I keep saying this and all of the Nessie proponents keep avoiding the issue, but given the size of Loch Ness and the thousands of tourists out looking for a monster every day, how could there possibly be a population, sufficient in size to be a breeding population, of a large air- breathing animal that isn’t repeatedly seen on a daily or at least weekly basis? There would have to be dozens of these animals surfacing a few hundred times a day and no one is seeing them.

    The Loch Ness Monster is a myth, nothing more.

  9. sfseaserpent responds:

    SHJ, we don’t want to hijack this article by talking too much about our sightings in SF Bay. We just wanted to say since we do know what the animals look like that we have seen in SF Bay and they definitely are NOT plesiosaurs, it ‘s highly likely that the animals in Loch Ness are also NOT plesiosaurs but an unknown type of large marine animal. All of our sightings have been in SF Bay. You can google “Bill and Bob Clark” or “SF Sea Serpent” and you can get the address to our blog where we have given a detailed description of the animals we have seen in SF Bay.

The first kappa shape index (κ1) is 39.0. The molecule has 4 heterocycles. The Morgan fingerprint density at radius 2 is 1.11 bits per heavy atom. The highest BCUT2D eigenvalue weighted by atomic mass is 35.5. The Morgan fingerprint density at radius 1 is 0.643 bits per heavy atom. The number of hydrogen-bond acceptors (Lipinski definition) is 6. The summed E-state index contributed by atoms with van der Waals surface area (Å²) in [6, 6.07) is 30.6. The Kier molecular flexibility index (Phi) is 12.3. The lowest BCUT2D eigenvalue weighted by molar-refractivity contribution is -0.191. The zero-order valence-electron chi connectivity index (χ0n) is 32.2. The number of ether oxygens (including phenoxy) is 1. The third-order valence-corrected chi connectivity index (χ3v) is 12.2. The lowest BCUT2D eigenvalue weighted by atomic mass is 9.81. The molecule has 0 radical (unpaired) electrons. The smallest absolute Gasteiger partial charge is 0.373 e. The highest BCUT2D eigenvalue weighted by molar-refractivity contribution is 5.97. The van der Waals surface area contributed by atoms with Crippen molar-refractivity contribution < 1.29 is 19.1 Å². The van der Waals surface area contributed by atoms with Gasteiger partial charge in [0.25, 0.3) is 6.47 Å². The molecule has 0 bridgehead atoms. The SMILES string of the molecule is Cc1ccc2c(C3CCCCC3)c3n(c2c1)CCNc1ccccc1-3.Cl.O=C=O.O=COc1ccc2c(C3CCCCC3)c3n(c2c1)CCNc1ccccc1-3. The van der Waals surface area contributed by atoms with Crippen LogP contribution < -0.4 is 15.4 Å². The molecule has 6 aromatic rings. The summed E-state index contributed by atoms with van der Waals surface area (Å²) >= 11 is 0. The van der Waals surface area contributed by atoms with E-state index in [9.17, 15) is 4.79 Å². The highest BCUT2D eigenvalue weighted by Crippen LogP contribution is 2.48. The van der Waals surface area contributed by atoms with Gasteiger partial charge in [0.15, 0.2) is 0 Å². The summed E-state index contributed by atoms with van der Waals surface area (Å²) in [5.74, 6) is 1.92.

We have had a definitive sighting of a large unknown marine animal from only 20 yards away so we know that you are wrong.

    Since a type of large unknown marine animal does exist in SF Bay then it is highly probable that some type of large unknown marine animal also exists in Loch Ness.

Sorry. Comments have been closed.